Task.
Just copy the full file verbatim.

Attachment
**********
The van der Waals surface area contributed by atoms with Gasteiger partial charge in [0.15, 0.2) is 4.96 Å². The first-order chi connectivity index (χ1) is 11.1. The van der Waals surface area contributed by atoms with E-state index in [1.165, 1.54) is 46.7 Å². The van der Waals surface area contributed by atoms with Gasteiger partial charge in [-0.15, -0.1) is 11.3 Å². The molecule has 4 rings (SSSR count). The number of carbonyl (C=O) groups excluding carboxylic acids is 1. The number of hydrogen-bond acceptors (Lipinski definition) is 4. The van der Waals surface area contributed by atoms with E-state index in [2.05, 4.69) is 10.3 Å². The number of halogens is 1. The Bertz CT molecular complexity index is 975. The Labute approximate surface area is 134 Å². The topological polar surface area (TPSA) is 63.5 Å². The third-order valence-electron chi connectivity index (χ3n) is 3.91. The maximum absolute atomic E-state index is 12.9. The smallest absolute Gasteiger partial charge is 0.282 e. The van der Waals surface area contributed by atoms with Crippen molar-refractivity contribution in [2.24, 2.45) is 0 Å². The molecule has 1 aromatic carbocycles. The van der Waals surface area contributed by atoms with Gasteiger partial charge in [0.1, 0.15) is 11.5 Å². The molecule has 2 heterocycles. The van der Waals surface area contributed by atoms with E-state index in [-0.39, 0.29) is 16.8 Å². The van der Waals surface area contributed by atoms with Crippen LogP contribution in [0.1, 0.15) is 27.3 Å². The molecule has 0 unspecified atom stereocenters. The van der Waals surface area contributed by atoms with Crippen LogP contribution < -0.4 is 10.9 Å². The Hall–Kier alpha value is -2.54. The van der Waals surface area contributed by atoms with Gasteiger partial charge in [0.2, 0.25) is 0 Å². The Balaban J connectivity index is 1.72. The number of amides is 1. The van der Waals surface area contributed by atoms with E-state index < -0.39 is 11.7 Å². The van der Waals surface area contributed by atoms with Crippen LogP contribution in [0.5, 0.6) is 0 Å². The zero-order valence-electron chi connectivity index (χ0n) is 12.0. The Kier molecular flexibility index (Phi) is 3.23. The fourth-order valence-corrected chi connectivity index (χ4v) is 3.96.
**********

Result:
The van der Waals surface area contributed by atoms with Gasteiger partial charge in [0.15, 0.2) is 4.96 Å². The first-order chi connectivity index (χ1) is 11.1. The van der Waals surface area contributed by atoms with E-state index in [1.165, 1.54) is 46.7 Å². The van der Waals surface area contributed by atoms with Gasteiger partial charge in [-0.15, -0.1) is 11.3 Å². The molecule has 4 rings (SSSR count). The number of carbonyl (C=O) groups excluding carboxylic acids is 1. The number of hydrogen-bond acceptors (Lipinski definition) is 4. The van der Waals surface area contributed by atoms with E-state index in [2.05, 4.69) is 10.3 Å². The number of halogens is 1. The Bertz CT molecular complexity index is 975. The Labute approximate surface area is 134 Å². The topological polar surface area (TPSA) is 63.5 Å². The third-order valence-electron chi connectivity index (χ3n) is 3.91. The maximum absolute atomic E-state index is 12.9. The smallest absolute Gasteiger partial charge is 0.282 e. The van der Waals surface area contributed by atoms with Crippen molar-refractivity contribution in [2.24, 2.45) is 0 Å². The molecule has 1 aromatic carbocycles. The van der Waals surface area contributed by atoms with Gasteiger partial charge in [0.1, 0.15) is 11.5 Å². The molecule has 2 heterocycles. The van der Waals surface area contributed by atoms with E-state index in [-0.39, 0.29) is 16.8 Å². The van der Waals surface area contributed by atoms with Crippen LogP contribution in [0.1, 0.15) is 27.3 Å². The molecule has 0 unspecified atom stereocenters. The van der Waals surface area contributed by atoms with Crippen LogP contribution < -0.4 is 10.9 Å². The Hall–Kier alpha value is -2.54. The van der Waals surface area contributed by atoms with Gasteiger partial charge in [0.2, 0.25) is 0 Å². The Balaban J connectivity index is 1.72. The number of amides is 1. The van der Waals surface area contributed by atoms with E-state index < -0.39 is 11.7 Å². The van der Waals surface area contributed by atoms with Crippen LogP contribution in [0.5, 0.6) is 0 Å². The zero-order valence-electron chi connectivity index (χ0n) is 12.0. The Kier molecular flexibility index (Phi) is 3.23. The fourth-order valence-corrected chi connectivity index (χ4v) is 3.96.